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ClinTAD: a tool for copy number variant interpretation in the context of topologically associated domains


Standard clinical interpretation of DNA copy number variants (CNVs) identified by cytogenomic microarray involves examining protein-coding genes within the region and comparison to other CNVs. Emerging basic research suggests that CNVs can also exert a pathogenic effect through disruption of DNA structural elements such as topologically associated domains (TADs). To begin to integrate these discoveries with current practice, we developed ClinTAD, a free browser-based tool to assist with interpretation of CNVs in the context of TADs ( We used ClinTAD to examine 209 randomly selected single-nucleotide polymorphism microarray cases with a total of 236 CNVs. We compared 118 CNVs classified as variants of uncertain clinical significance (VUS), where additional insight into pathogenicity of these CNVs would be of greatest utility, to 118 CNVs classified as benign. We found that a higher proportion of VUS had at least two genes in a nearby TAD related to a phenotype seen in the patient based on Human Phenotype Ontology (HPO) annotation. We present example cases demonstrating scenarios where ClinTAD may either increase or decrease clinical suspicion of pathogenicity for VUS, depending on disruption of TAD boundaries and HPO phenotype match. ClinTAD is an easy-to-use tool, based on emerging research in chromatin architecture, that can help inform CNV interpretation.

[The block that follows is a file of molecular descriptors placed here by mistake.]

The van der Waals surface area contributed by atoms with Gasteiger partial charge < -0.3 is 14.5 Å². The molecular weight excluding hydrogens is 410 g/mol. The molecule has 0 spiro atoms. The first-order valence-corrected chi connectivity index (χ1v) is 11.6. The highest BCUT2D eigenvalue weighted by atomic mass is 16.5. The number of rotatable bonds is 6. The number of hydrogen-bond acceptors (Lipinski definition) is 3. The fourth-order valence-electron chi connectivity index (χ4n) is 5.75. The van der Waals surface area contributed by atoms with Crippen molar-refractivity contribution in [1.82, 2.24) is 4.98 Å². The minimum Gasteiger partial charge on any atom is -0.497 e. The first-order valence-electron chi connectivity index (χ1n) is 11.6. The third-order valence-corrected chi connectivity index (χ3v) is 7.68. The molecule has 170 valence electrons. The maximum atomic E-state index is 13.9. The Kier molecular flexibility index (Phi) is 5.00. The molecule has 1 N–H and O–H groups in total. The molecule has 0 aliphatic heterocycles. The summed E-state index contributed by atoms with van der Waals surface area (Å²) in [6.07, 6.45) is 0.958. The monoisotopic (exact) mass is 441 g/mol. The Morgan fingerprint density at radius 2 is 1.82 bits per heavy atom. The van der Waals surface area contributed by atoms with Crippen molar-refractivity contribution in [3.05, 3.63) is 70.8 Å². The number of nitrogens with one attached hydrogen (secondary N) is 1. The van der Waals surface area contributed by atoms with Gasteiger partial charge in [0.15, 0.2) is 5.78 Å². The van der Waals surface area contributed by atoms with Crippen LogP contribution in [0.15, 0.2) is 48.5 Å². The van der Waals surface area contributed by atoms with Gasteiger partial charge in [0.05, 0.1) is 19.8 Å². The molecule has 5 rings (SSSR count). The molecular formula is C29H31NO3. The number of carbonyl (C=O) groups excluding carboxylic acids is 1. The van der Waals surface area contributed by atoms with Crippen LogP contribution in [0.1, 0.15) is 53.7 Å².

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We thank the staff of the UCSF Clinical Cytogenetics Laboratory for obtaining microarray data. We thank Drs. Jingwei Yu and Zhongxia Qi for insightful discussions. This work was supported by the UCSF Department of Laboratory Medicine (to JDS), a Clinical Scientist Development Award from the Doris Duke Charitable Foundation (to APW), and NIH Clinical Scientist Development Award K08CA184116 (to APW).

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Correspondence to Arun P. Wiita.

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Spector, J.D., Wiita, A.P. ClinTAD: a tool for copy number variant interpretation in the context of topologically associated domains. J Hum Genet 64, 437–443 (2019).

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